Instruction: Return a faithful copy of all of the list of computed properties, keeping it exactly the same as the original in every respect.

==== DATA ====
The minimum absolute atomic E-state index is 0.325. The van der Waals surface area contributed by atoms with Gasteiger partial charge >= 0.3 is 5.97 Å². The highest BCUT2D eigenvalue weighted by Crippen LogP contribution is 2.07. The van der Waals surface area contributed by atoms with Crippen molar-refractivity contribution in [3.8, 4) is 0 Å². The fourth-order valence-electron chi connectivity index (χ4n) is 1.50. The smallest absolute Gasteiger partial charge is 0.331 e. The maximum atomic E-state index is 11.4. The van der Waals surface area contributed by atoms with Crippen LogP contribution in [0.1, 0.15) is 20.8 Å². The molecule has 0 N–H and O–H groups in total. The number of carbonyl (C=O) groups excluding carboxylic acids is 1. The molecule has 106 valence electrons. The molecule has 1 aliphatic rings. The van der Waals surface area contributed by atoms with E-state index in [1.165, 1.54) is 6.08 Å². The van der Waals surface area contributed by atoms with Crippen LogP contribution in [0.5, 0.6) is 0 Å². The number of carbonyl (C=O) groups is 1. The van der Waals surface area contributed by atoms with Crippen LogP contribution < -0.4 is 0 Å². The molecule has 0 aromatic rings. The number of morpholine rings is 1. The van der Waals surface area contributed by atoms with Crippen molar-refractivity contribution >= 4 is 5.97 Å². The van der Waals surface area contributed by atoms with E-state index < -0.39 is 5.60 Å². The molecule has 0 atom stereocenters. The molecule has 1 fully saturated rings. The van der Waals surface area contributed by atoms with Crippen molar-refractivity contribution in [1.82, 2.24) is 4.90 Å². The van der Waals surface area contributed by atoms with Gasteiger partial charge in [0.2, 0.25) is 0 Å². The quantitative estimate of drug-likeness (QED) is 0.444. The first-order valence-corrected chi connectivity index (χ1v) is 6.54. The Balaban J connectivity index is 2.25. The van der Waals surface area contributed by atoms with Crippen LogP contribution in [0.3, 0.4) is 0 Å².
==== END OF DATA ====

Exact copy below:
The minimum absolute atomic E-state index is 0.325. The van der Waals surface area contributed by atoms with Gasteiger partial charge >= 0.3 is 5.97 Å². The highest BCUT2D eigenvalue weighted by Crippen LogP contribution is 2.07. The van der Waals surface area contributed by atoms with Crippen molar-refractivity contribution in [3.8, 4) is 0 Å². The fourth-order valence-electron chi connectivity index (χ4n) is 1.50. The smallest absolute Gasteiger partial charge is 0.331 e. The maximum atomic E-state index is 11.4. The van der Waals surface area contributed by atoms with Crippen LogP contribution in [0.1, 0.15) is 20.8 Å². The molecule has 0 N–H and O–H groups in total. The number of carbonyl (C=O) groups excluding carboxylic acids is 1. The molecule has 106 valence electrons. The molecule has 1 aliphatic rings. The van der Waals surface area contributed by atoms with E-state index in [1.165, 1.54) is 6.08 Å². The van der Waals surface area contributed by atoms with Crippen LogP contribution in [0.5, 0.6) is 0 Å². The number of carbonyl (C=O) groups is 1. The van der Waals surface area contributed by atoms with Crippen LogP contribution < -0.4 is 0 Å². The molecule has 0 aromatic rings. The number of morpholine rings is 1. The van der Waals surface area contributed by atoms with Crippen molar-refractivity contribution >= 4 is 5.97 Å². The van der Waals surface area contributed by atoms with E-state index < -0.39 is 5.60 Å². The molecule has 0 atom stereocenters. The molecule has 1 fully saturated rings. The van der Waals surface area contributed by atoms with Crippen molar-refractivity contribution in [1.82, 2.24) is 4.90 Å². The van der Waals surface area contributed by atoms with Gasteiger partial charge in [0.2, 0.25) is 0 Å². The quantitative estimate of drug-likeness (QED) is 0.444. The first-order valence-corrected chi connectivity index (χ1v) is 6.54. The Balaban J connectivity index is 2.25. The van der Waals surface area contributed by atoms with Crippen LogP contribution in [0.3, 0.4) is 0 Å².